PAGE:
The post Stevie Nicks Dazzles at First Solo Headlining Show After Canceled Dates: Review and Setlist appeared first on Consequence.
The show hasn’t started, but there’s a lot going on. In the parking lot and the ticket lines, and the bathroom lines and the beer lines, you can practically taste the hairspray. The man behind me bellows, “Does anyone have any mushrooms?” The women in front of me are quite literally cawing at each other, and when one of the ticket lines ends up leading nowhere — a machine has died; long live the machines — a brunette says, “It’s ‘cause men are running it,” and then her friend says, “I need a coloring book and a safe space right now!”
At last, there’s activity on stage. Vanessa Carlton opens with a few bright, pop-y tunes, though it’s hard to hear her over the noise of the crowd. Everyone’s eyeliner is already running. Every inch of the lawn has been pasted over with sleeping bags and blankets, corners peeling back like damp postage stamps. A woman clutches a tiny dog in her hands. The breeze stinks with cigarettes and weed.
Then the lights go down and the band starts appearing on stage while Tom Petty’s “Runnin’ Down a Dream” pounds out of the speakers. There’s someone on organ and someone on piano; others on bass and drums; a few guitars; background singers. Then, all of a sudden, there’s Stevie, center-stage, spot-lit; there she is with her mane of crimped, silver-gold curls, in heeled boots, a black velvet jacket and a tiered skirt.
Stevie opens with “Outside the Rain,” the background singers pacing out their coordinated sways and hand gestures. Her voice is as gravelly and combustible as a coal mine. She’s leaning hard into her lower registers — she always has, but her range has tightened. The background singers carry the high notes.
When the band moves into “Dreams,” the crowd loses its collective mind. “I keep my visions to myself,” Stevie sings, and I want to say something about the irony of this line performed for however many people are here, hundreds or thousands, I don’t know how to make those kinds of calculations — thousands, probably — but the thought won’t formulate, or it will but it’s too on the nose.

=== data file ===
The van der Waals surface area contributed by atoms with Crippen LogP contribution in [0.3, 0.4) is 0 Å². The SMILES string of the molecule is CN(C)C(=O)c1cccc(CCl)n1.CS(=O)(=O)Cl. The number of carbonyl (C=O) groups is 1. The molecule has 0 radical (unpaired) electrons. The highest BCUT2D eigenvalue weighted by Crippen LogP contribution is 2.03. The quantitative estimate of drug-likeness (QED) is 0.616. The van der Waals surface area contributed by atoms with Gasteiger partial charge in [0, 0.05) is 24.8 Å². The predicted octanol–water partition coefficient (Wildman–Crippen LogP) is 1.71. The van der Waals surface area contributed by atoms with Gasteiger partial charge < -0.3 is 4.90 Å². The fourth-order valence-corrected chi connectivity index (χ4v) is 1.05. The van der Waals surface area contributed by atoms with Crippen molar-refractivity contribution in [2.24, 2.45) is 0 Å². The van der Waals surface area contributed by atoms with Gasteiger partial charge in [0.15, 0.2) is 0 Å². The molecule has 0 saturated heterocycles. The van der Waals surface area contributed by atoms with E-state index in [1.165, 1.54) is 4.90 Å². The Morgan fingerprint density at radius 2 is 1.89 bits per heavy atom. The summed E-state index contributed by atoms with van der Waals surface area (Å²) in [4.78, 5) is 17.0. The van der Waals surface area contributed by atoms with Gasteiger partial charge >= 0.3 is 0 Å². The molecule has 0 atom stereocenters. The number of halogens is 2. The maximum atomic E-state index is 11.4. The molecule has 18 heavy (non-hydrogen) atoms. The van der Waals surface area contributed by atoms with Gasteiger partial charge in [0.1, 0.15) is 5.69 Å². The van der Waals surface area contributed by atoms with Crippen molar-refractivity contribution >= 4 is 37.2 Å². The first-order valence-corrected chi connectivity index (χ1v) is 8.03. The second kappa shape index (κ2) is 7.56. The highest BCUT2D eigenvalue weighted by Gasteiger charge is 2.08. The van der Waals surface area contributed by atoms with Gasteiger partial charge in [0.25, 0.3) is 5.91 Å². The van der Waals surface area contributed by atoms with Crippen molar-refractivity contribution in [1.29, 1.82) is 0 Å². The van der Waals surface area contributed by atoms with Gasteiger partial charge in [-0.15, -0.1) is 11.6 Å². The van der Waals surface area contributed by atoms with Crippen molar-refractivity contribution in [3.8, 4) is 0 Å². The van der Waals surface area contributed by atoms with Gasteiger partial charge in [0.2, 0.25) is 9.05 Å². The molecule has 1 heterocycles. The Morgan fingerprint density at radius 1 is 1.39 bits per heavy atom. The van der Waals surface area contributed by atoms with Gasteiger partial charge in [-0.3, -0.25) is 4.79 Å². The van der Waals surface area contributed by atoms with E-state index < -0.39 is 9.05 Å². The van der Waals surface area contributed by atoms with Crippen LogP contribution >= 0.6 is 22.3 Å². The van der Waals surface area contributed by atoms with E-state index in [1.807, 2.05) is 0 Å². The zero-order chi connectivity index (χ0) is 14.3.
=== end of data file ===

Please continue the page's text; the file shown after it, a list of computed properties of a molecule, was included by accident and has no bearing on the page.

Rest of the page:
“I’m so glad to be here,” Stevie says. “It’s been a long time coming.” My date leans over to whisper, “She’s doing a retrospective!” And that seems accurate. Projected onto the screen behind her, old polaroids start to appear. Stevie in her youth: wide-eyed, big-haired, lips parted. She’s alternating the hits with some lesser-known tunes (“Enchanted,” “Wild Heart”) and a perfectly fine version of “For What It’s Worth,” which she introduces by saying, “If you’re a woman covering someone else’s song, better do it well or don’t do it.” Cheers.
There are moments when she fidgets nervously with the parti-colored scarves tied to the mic stand, or the streamers tied to her tambourine, and when she talks, there’s a kind of coyness, almost a shyness, that clings to her like fabric.
And while the audience skews more towards my parents’ age than my own, there’s a girl on my right who can’t be any older than 22 or 23 and who knows each and every lyric to each and every song and mouths along, one song after the next, her hands clasped over her heart.
Whatever Stevie gives them, they eat up. She pinches the corner of her skirt to twirl and bow and they go nuts. She acquires a shawl — she acquires a new shawl every few songs, because she is Stevie Nicks and she can have as many shawls as she wants — and she spreads it out like a pair of wings, and they go even nuttier.
The lead guitar is churning through some slow, creamy tones — creamy but jagged-edged, like chains dragged through butter — but he’s sticking close to the source; they all are. It’s not a night for pushing boundaries or trying crazy shit. They play the hits and they play them well; they play the hits the way the crowd knows them, the way they were recorded.
But the best thing happening on-stage is the harmonies Stevie’s stacking up with her background singers. They only do it once or twice, just possibly thrice. Each time, Stevie turns her back on the crowd to do it.
They play “Gypsy,” “Landslide,” “Edge of Seventeen.” Stevie introduces “Landslide” with a not-terribly-coherent dedication to Vanessa Carlton’s daughter? Who is maybe Stevie’s goddaughter? For whose birth Stevie was maybe present? Anyway, everyone’s singing along and weeping and I hear someone behind me sob, “This one’s for you, Mom!” and when I look back, she’s holding her phone up, taking a video, swaying tenuously back and forth. “I’m getting older, too,” Stevie sings, opening her arms.
They exit after “Seventeen,” but it doesn’t take much to get them back. Everyone hoists their beer in the air for “Free Fallin’” — Stevie’s been tipping her hat to Tom Petty all night, and to Prince, too — then it’s time for “Rhiannon,” and a nice gritty cover of Zeppelin’s “Rock and Roll.”
That’s the end, but before anyone can argue, the lights come up, and everyone else goes home happy.
Stevie Nicks next plays the Sea.Hear.Now Festival in Asbury Park, NJ on September 17th, followed by a solo show at the Xfinity Center in Mansfield, MA on September 19th. Tickets for those gigs, and for the rest of the tour, are available via Ticketmaster.
Outside the Rain
If Anyone Falls
Stop Draggin’ My Heart Around
For What It’s Worth
Gold Dust Woman
Moonlight (A Vampire’s Dream)
Edge of Seventeen
Rock and Roll